Companies that have a high turnover of staff not only lose out financially, but it doesn’t paint a good picture of their internal cultures. However, it’s more than just money that forces the best employees to look elsewhere.
A high staff turnover is a costly affair. Various studies report different results about just how costly it really is.
For example, the Society for Human Resource Management in America reports that it costs between six and nine months of the outgoing employee’s salary to recruit and train their replacement.
Other studies predict that, depending on the level of the employee a company is losing, they could lose as much as twice that person’s salary.
Finances aside, losing one of the best employees will no doubt have a negative effect on the company’s culture and morale.
With all these negative impacts to losing staff, it seems clear that the solution is to retain your best employees where possible.
The problem employers have with retaining staff is that they don’t know why they’re losing them in the first place. They might think the best way to retain people is by paying better wages, but there are issues with this.
For one thing, there are a number of bigger-picture elements that factor in when someone is thinking about leaving, and money is rarely the top of the list.
This means the employers that assume money is the only thing they can change don’t bother addressing anything else.
In this case, the companies that can afford to give salary increases might be able to hold onto their employees for now, but it ultimately won’t last.
If you’re left wondering why you’re essentially haemorrhaging your best employees, check how many of the following mistakes you’re making, all of which have nothing to do with salary increases.
There are a few ways you can look at this. Have you given your employees more responsibilities without a promotion? Sure, promotions generally come with pay increases, but if you overload your employees with extra work without even acknowledging it, it will feel like a punishment.
Causing burnout or overworking your staff isn’t necessarily just about extra hours or more responsibilities. If you expect your employees to be accessible via email or phone 24/7, you’re expecting too much and majorly affecting their work-life balance.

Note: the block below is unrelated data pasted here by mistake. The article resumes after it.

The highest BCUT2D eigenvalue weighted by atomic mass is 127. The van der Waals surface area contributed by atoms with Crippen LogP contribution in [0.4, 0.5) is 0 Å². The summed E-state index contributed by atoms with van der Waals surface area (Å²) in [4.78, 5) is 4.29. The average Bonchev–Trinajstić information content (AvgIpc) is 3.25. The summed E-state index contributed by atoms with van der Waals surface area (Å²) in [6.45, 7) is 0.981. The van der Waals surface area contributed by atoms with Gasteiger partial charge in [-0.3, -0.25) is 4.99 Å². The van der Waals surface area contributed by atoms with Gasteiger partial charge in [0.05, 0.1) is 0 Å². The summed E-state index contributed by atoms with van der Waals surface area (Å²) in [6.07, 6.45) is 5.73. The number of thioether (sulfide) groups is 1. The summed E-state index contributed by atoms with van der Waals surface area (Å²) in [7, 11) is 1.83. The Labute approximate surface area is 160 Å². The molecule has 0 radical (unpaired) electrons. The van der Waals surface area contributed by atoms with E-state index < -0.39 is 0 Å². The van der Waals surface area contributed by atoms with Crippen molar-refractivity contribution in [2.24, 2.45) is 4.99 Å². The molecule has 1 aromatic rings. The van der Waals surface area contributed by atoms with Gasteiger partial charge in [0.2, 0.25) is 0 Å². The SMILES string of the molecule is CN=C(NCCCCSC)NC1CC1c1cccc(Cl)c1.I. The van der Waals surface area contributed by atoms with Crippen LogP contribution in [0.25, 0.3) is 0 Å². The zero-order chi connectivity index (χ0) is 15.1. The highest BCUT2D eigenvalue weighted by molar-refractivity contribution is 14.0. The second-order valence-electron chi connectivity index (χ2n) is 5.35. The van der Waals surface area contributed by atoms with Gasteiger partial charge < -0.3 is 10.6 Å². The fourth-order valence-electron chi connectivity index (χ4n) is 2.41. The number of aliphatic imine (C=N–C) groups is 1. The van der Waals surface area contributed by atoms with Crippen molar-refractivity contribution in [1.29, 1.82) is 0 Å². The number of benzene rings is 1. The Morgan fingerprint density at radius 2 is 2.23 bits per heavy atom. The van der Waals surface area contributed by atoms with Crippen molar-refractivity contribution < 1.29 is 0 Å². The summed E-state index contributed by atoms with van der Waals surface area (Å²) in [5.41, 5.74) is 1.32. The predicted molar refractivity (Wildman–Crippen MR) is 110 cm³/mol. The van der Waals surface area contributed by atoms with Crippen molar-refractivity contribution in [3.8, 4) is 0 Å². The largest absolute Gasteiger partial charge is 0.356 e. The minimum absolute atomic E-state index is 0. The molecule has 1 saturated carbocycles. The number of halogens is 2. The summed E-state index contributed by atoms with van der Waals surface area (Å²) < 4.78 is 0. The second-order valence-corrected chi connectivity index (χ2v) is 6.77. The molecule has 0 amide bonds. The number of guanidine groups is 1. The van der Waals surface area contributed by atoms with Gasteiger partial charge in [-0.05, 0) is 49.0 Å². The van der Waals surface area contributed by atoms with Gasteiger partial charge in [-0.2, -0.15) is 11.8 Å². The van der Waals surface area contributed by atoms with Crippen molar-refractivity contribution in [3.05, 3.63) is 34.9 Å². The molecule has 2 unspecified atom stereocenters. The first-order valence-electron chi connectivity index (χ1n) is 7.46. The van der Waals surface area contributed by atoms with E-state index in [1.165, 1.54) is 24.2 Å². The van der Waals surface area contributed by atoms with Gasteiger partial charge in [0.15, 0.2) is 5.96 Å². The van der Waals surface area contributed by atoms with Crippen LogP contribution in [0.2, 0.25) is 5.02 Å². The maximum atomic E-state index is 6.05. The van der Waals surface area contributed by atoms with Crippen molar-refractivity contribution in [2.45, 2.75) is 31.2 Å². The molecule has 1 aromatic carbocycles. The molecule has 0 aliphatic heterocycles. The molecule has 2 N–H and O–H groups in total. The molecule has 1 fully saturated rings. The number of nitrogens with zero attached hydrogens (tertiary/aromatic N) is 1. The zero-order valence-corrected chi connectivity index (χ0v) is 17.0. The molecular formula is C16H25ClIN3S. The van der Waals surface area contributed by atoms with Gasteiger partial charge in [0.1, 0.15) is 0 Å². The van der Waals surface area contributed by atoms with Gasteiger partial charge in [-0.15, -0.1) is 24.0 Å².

How often do you tell your employees that they did a good job? Employees are happier in their jobs when they receive recognition or perks for a job well done.
Of course, rewards shouldn’t always be expected and they won’t be possible after every big project your team works on. However, even a simple acknowledgement of good work will show your employees that they are valued.
Lack of development
Many of the best employees leave because of a lack of training and development. If you’re hiring people, handing them a job spec and just leaving them to their own devices, you’re not making your employees feel very valued – this will lead them to look elsewhere.
Again, career development doesn’t automatically mean promotions and salary increases straight away. It means investing in your employees and their abilities. Employers who want to hold onto their best employees should be training and upskilling them all the time.
No career path
Similar to a lack of training and development, employees need to see a career path in front of them if they’re going to willingly stay in a particular job.
Employers should put themselves in their employee’s position and think about that employee’s career path, and how they can move up in the company over time.
It’s widely believed that employees don’t leave jobs; they leave managers. Aside from feeling valued in their jobs, employees need to feel valued, understood and cared for by their employers.
Managers need to balance being professional with being human. This comes with recognising their employees’ successes and acknowledging tough times – not just in work, but outside of their jobs too.
Employers who are concerned about losing their best employees need to find out what’s really going on within the company’s culture. What is bothering employees? What would make their lives easier?
There are plenty of reasons behind a high turnover of staff that have nothing to do with money, and once employers recognise these problems and start addressing them, they can start holding onto their best employees without having to thoughtlessly shell out salary increases.
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